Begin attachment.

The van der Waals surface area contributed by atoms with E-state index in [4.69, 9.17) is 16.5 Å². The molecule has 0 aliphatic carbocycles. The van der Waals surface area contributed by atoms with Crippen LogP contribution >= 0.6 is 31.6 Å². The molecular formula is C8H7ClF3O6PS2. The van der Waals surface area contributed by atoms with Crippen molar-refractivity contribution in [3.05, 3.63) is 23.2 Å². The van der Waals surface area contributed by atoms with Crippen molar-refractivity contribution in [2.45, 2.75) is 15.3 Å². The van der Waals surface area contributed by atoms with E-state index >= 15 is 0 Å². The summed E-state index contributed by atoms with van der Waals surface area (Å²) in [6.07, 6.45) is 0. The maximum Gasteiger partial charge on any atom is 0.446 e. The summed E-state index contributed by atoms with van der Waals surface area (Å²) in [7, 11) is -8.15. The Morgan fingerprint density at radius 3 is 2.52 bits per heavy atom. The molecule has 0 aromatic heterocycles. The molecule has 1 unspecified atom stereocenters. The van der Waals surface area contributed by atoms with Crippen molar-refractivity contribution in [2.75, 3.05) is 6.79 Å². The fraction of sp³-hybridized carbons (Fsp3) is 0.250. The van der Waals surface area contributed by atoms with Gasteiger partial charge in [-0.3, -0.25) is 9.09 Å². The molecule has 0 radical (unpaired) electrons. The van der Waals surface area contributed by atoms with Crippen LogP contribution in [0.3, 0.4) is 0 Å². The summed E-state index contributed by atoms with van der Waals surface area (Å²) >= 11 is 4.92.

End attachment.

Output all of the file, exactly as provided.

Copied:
The van der Waals surface area contributed by atoms with E-state index in [4.69, 9.17) is 16.5 Å². The molecule has 0 aliphatic carbocycles. The van der Waals surface area contributed by atoms with Crippen LogP contribution >= 0.6 is 31.6 Å². The molecular formula is C8H7ClF3O6PS2. The van der Waals surface area contributed by atoms with Crippen molar-refractivity contribution in [3.05, 3.63) is 23.2 Å². The van der Waals surface area contributed by atoms with Crippen molar-refractivity contribution in [2.45, 2.75) is 15.3 Å². The van der Waals surface area contributed by atoms with E-state index >= 15 is 0 Å². The summed E-state index contributed by atoms with van der Waals surface area (Å²) in [6.07, 6.45) is 0. The maximum Gasteiger partial charge on any atom is 0.446 e. The summed E-state index contributed by atoms with van der Waals surface area (Å²) in [7, 11) is -8.15. The Morgan fingerprint density at radius 3 is 2.52 bits per heavy atom. The molecule has 0 aromatic heterocycles. The molecule has 1 unspecified atom stereocenters. The van der Waals surface area contributed by atoms with Crippen molar-refractivity contribution in [2.75, 3.05) is 6.79 Å². The fraction of sp³-hybridized carbons (Fsp3) is 0.250. The van der Waals surface area contributed by atoms with Gasteiger partial charge in [-0.3, -0.25) is 9.09 Å². The molecule has 0 radical (unpaired) electrons. The van der Waals surface area contributed by atoms with Crippen LogP contribution in [0.3, 0.4) is 0 Å². The summed E-state index contributed by atoms with van der Waals surface area (Å²) >= 11 is 4.92.